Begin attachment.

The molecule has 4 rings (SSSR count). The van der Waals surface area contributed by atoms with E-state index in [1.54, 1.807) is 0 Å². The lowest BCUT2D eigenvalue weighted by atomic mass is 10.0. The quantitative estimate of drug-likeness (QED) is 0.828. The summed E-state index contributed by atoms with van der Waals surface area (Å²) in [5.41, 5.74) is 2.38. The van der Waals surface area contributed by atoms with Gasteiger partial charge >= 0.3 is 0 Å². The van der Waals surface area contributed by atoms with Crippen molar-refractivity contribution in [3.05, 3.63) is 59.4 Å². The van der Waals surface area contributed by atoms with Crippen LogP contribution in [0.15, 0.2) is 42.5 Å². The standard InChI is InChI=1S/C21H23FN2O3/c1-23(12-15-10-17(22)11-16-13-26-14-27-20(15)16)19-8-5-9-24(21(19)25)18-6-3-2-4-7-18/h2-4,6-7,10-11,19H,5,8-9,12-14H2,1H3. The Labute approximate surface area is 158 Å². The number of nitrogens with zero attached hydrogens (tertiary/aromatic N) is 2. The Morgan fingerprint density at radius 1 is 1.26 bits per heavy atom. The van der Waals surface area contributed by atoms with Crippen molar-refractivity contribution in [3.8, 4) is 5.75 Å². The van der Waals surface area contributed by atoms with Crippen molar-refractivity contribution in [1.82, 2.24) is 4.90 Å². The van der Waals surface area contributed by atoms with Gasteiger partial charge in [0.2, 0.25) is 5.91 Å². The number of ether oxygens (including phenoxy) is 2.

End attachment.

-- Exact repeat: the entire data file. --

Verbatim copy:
The molecule has 4 rings (SSSR count). The van der Waals surface area contributed by atoms with E-state index in [1.54, 1.807) is 0 Å². The lowest BCUT2D eigenvalue weighted by atomic mass is 10.0. The quantitative estimate of drug-likeness (QED) is 0.828. The summed E-state index contributed by atoms with van der Waals surface area (Å²) in [5.41, 5.74) is 2.38. The van der Waals surface area contributed by atoms with Gasteiger partial charge >= 0.3 is 0 Å². The van der Waals surface area contributed by atoms with Crippen molar-refractivity contribution in [3.05, 3.63) is 59.4 Å². The van der Waals surface area contributed by atoms with Crippen LogP contribution in [0.15, 0.2) is 42.5 Å². The standard InChI is InChI=1S/C21H23FN2O3/c1-23(12-15-10-17(22)11-16-13-26-14-27-20(15)16)19-8-5-9-24(21(19)25)18-6-3-2-4-7-18/h2-4,6-7,10-11,19H,5,8-9,12-14H2,1H3. The Labute approximate surface area is 158 Å². The number of nitrogens with zero attached hydrogens (tertiary/aromatic N) is 2. The Morgan fingerprint density at radius 1 is 1.26 bits per heavy atom. The van der Waals surface area contributed by atoms with Crippen molar-refractivity contribution in [3.8, 4) is 5.75 Å². The van der Waals surface area contributed by atoms with Crippen molar-refractivity contribution in [1.82, 2.24) is 4.90 Å². The van der Waals surface area contributed by atoms with Gasteiger partial charge in [0.2, 0.25) is 5.91 Å². The number of ether oxygens (including phenoxy) is 2.